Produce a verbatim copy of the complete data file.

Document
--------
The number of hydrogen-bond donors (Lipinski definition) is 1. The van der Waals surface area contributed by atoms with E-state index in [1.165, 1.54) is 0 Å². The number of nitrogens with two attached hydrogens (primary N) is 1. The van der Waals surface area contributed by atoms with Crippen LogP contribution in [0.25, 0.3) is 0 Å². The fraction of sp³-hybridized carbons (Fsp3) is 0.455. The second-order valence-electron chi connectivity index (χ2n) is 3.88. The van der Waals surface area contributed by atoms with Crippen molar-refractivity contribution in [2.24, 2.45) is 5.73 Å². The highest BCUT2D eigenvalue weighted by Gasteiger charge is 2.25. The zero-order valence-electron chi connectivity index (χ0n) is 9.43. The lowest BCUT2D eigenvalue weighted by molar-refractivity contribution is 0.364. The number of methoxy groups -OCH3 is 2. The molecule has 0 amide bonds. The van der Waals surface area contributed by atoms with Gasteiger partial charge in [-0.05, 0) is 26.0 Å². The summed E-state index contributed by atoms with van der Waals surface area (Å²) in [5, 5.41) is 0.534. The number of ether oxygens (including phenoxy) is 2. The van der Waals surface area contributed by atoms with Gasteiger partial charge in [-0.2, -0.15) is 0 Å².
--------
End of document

The number of hydrogen-bond donors (Lipinski definition) is 1. The van der Waals surface area contributed by atoms with E-state index in [1.165, 1.54) is 0 Å². The number of nitrogens with two attached hydrogens (primary N) is 1. The van der Waals surface area contributed by atoms with Crippen LogP contribution in [0.25, 0.3) is 0 Å². The fraction of sp³-hybridized carbons (Fsp3) is 0.455. The second-order valence-electron chi connectivity index (χ2n) is 3.88. The van der Waals surface area contributed by atoms with Crippen molar-refractivity contribution in [2.24, 2.45) is 5.73 Å². The highest BCUT2D eigenvalue weighted by Gasteiger charge is 2.25. The zero-order valence-electron chi connectivity index (χ0n) is 9.43. The lowest BCUT2D eigenvalue weighted by molar-refractivity contribution is 0.364. The number of methoxy groups -OCH3 is 2. The molecule has 0 amide bonds. The van der Waals surface area contributed by atoms with Gasteiger partial charge in [-0.05, 0) is 26.0 Å². The summed E-state index contributed by atoms with van der Waals surface area (Å²) in [5, 5.41) is 0.534. The number of ether oxygens (including phenoxy) is 2. The van der Waals surface area contributed by atoms with Gasteiger partial charge in [-0.2, -0.15) is 0 Å².